Parameters: state (list, numpy.ndarray) – a single network state transitions (list, numpy.ndarray, None) – precomputed state transitions (optional) the sensitivity at the provided state
average_sensitivity(states=None, weights=None, calc_trans=True)[source]

Calculate average Boolean network sensitivity, as defined in [Shmulevich2004].

The sensitivity of a Boolean function $$f$$ on state vector $$x$$ is the number of Hamming neighbors of $$x$$ on which the function value is different than on $$x$$.

The average sensitivity is an average taken over initial states.

Examples

>>> c_elegans.average_sensitivity()
1.265625
>>> c_elegans.average_sensitivity(states=[[0, 0, 0, 0, 0, 0, 0, 0],
... [1, 1, 1, 1, 1, 1, 1, 1]])
...
1.5
>>> c_elegans.average_sensitivity(states=[[0, 0, 0, 0, 0, 0, 0, 0],
... [1, 1, 1, 1, 1, 1, 1, 1]], weights=[0.9, 0.1])
...
1.7
>>> c_elegans.average_sensitivity(states=[[0, 0, 0, 0, 0, 0, 0, 0],
... [1, 1, 1, 1, 1, 1, 1, 1]], weights=[9, 1])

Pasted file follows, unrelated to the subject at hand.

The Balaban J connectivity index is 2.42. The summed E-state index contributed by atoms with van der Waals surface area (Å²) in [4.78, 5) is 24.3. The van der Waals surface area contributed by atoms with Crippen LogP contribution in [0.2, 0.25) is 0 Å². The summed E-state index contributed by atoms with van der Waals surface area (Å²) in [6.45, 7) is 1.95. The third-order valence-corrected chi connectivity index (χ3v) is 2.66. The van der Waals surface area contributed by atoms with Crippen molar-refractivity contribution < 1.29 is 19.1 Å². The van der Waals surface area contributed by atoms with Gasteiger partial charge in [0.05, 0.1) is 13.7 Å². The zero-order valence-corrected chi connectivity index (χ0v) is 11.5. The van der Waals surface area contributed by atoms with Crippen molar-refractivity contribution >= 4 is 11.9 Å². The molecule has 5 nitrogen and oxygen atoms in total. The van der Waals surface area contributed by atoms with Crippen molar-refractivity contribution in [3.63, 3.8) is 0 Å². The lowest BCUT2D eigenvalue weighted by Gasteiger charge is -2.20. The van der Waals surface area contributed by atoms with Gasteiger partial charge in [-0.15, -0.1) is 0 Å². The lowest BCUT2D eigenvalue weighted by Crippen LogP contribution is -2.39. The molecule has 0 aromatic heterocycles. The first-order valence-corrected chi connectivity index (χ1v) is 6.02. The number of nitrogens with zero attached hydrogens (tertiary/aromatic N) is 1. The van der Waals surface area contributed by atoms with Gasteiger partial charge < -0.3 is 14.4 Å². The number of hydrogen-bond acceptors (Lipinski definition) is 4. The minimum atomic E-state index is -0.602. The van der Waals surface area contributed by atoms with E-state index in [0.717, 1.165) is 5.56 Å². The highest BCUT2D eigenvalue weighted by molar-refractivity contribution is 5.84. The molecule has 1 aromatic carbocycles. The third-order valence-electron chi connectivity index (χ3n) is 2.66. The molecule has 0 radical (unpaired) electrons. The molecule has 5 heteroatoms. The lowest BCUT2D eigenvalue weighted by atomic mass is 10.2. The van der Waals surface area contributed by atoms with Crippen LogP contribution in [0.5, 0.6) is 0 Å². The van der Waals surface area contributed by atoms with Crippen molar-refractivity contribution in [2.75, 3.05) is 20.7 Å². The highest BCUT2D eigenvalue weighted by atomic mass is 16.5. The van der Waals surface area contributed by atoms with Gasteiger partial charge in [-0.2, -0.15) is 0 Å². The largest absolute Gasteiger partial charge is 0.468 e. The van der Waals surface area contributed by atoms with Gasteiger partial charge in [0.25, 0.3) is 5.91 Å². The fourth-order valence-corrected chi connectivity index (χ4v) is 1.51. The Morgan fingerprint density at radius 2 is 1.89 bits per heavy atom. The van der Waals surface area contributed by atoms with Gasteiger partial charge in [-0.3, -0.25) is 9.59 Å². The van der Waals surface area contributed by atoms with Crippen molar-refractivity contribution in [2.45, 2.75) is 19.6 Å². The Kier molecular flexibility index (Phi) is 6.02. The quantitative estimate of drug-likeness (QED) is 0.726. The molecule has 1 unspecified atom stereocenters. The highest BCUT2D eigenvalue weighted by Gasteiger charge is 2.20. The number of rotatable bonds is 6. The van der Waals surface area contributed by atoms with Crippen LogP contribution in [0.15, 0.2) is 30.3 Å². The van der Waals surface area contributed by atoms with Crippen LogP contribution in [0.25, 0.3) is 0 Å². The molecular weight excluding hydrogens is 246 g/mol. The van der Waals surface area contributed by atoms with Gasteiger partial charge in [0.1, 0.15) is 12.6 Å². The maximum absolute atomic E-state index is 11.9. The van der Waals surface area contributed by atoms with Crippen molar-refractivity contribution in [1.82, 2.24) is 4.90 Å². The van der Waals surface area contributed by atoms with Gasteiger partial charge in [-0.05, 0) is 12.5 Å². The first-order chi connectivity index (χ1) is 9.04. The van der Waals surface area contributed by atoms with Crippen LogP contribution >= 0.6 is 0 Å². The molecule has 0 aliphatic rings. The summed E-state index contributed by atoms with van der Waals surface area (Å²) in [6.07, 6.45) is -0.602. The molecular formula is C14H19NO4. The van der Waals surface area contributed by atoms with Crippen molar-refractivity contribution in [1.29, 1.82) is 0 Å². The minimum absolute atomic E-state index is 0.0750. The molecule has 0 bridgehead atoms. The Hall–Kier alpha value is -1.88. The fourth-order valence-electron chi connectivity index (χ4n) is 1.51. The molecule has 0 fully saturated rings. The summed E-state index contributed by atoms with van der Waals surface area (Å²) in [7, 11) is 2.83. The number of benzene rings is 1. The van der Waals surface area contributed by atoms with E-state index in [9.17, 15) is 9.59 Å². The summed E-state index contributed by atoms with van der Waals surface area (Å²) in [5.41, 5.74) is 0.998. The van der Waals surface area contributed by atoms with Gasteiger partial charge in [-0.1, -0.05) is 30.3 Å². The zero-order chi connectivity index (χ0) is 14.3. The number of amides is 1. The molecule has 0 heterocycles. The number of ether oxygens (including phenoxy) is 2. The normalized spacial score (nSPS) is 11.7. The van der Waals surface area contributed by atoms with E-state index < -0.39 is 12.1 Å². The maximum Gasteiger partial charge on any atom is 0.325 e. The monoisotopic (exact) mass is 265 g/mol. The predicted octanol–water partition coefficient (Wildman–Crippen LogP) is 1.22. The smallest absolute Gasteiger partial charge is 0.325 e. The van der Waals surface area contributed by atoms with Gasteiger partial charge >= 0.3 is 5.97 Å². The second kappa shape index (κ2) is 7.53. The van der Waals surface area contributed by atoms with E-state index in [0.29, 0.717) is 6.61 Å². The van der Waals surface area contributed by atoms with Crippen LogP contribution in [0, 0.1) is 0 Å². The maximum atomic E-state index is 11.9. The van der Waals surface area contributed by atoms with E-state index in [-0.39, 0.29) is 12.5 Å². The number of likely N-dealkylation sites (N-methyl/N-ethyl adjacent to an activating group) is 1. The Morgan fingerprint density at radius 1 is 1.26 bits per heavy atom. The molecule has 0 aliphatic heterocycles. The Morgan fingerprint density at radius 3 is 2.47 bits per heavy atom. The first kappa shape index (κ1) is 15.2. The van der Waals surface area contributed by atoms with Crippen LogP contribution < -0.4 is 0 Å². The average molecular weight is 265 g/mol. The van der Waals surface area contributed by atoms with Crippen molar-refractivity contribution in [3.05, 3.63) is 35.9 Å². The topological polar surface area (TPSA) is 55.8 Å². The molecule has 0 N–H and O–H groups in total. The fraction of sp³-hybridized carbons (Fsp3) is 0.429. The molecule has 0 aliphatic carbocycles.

...
1.7

Parameters: states (list, numpy.ndarray, None) – The states to average over; all states if None weights (list, numpy.ndarray, None) – weights for a weighted average over states; all $$1$$. calc_trans – pre-compute all state transitions; ignored if states or weights is None. the average sensitivity of net
lambdaQ(**kwargs)[source]

Compute the sensitivity eigenvalue, $$\lambda_Q$$. That is, the largest eigenvalue of the sensitivity matrix average_difference_matrix().

This is analogous to the eigenvalue calculated in [Pomerance2009].

Examples

>>> s_pombe.lambdaQ()
0.8265021276831896
>>> c_elegans.lambdaQ()
1.263099227661824

Returns: the sensitivity eigenvalue ($$\lambda_Q$$) of net
difference_matrix(state, transitions=None)[source]

Compute the difference matrix at a given state.

For a network with $$N$$ nodes, with Boolean functions $$f_i$$, the difference matrix is a $$N \times N$$ matrix

$A_{ij} = f_i(x) \oplus f_i(x \oplus e_j)$

where $$e_j$$ is the network state with the $$j$$-th node in the $$1$$ state while all others are $$0$$. In other words, the element $$A_{ij}$$ signifies whether or not flipping the $$j$$-th node’s state changes the subsequent state of the $$i$$-th node.

Examples